During the course of my stay, I met so many amazing people.  The board was really a fun group of people. I met Julie Fannon of Caligo Ventures. This birding company is located in beautiful Portal, AZ of all places.  It's important to know the name of this company as they do exclusive packages with Asa Wright for birders from North America.  And I'm sure they do work with people outside of North America as well.  They will organize everything for you like your day trips, etc.  I didn't know that a lot of the day trips etc were scheduled with Caligo so I had a little bit of extra work to do on my own.  And I got it all done, but it would have been easier going through their company.  HOWEVER, I'm my own person and do much of my own guiding alone.  I am trained in the ways of the force:) and don't like going through 3rd parties if I don't have to.  I have spent thousands and thousands of hours researching places around the world.  And as a guide, I think it's important for me to figure things out on my own to keep me on my toes.  So one can lodge at Asa Wright and bird the property but if you are looking to do day trips that will require some planning.  Caligo Ventures makes it easy for you.  Julie was awesome and it was great to get to know her and the company better. 

It is my personal opinion that every birder should visit this historic place.  I saved money for it all as it can be a little pricey.  And I did A LOT of research before I went.  Asa Wright Nature Centre was an awesome experience.  It's Trinidad's national treasure and the country is VERY proud of this preserve.  I felt safe and protected.  I never went hungry.  The people were awesome and super friendly. If you are on a budget like I am, plan to go in the summer when it's the off season.  Rooms go for 150 dollars a night (but this also includes your meals and professional guides on the veranda). My plane ticket was also reasonable at around 600 dollars round trip.  This was a very special experience for me and I liked being a lone wolf.  People were surprised that I was traveling alone in Trinidad and not with a group.  I'm an independent one.  I'm the first born in my family and prefer doing things on my own often.  Asa Wright gave me that safety net to help prepare me for the week to follow on my own.  They say that one can get 40 lifers before breakfast right from the veranda and they weren't lying:)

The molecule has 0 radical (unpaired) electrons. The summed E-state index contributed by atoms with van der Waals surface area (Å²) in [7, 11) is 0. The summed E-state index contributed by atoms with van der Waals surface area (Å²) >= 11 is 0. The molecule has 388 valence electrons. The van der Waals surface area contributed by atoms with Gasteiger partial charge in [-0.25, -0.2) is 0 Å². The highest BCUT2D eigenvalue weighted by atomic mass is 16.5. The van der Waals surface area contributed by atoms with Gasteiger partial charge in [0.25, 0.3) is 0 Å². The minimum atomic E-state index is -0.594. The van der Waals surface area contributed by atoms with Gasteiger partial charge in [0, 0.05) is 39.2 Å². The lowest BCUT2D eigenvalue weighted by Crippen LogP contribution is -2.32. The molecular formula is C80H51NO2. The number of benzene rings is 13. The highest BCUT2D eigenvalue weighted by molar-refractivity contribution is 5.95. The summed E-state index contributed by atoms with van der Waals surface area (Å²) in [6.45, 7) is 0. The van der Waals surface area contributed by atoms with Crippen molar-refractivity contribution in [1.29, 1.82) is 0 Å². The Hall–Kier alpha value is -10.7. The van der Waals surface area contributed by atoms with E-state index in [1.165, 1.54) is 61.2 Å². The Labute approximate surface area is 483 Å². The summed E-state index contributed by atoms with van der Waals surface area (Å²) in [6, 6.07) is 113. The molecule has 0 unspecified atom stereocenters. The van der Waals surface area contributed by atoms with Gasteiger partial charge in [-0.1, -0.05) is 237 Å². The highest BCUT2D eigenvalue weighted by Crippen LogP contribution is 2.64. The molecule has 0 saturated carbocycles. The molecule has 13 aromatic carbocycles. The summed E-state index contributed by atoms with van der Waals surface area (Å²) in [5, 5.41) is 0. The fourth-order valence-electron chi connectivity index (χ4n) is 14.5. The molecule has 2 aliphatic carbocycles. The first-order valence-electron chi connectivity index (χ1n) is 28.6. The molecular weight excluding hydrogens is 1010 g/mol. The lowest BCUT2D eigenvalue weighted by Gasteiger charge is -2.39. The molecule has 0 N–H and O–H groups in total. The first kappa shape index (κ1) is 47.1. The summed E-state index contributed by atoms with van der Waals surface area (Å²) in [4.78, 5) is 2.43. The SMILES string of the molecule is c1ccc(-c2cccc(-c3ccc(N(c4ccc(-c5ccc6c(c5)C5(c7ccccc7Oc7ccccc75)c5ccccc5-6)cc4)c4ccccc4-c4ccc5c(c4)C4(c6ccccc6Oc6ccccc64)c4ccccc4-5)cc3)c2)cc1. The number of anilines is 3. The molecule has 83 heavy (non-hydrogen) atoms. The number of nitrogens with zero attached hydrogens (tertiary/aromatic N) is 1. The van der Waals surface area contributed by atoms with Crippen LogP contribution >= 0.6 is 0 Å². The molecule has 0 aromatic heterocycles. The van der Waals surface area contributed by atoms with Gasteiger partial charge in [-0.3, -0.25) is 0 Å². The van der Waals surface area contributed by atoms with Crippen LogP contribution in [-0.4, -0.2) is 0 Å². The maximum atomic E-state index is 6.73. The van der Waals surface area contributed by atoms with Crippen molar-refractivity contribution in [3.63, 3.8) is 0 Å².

Our next visit will be to another Trinidadian gem, the Caroni Swamp/Wetlands.  Stay tuned for more fantastic adventures from Trinidad. 


  1. Wow, so many beauties in this post!

    1. Yes. Lots of colors the closer you get to the equator:) Even with all their bright colors, they're still stinkers to find:)

  2. Chris, after reading your post and seeing your photos. Asa Wright is high on my want to visit list. I will keep Caligo Ventures bookmarked. Wonderful report and photos.

    1. You'll love it Eileen. It's so easy to do. They pick you up at the airport and the rest is super fun. When you get to that point and have any questions, just FB me or email. Caligo and Peg Abbott are really good at getting it all put together for people.

  3. Wow! What an absolutely amazing place. Wonderful photos Chris. It sounds like the trip of a lifetime. So glad you saw so many species and enjoyed it so much :)

    1. Thank you. It was an interesting trip and I had fun. Every place is always so interesting and different.

  4. Think I'll pass on the actual trip and just enjoy your photos of the beauties......

    1. LOL! It's not for everyone, but the birds made it worthwhile:)

  5. We just came back from the Asa Wright Nature Centre!!!!
    Birded many places around the globe, by far Trinidad and Tobago and Asa Wright in particular has been my favourite. Close encounters with hummingbirds, toucans, bellbirds, motmots parrots and soooooo many others. Great value for many and really friendly people.My wife and I are already saving for a return visit next summer. It was that good!!!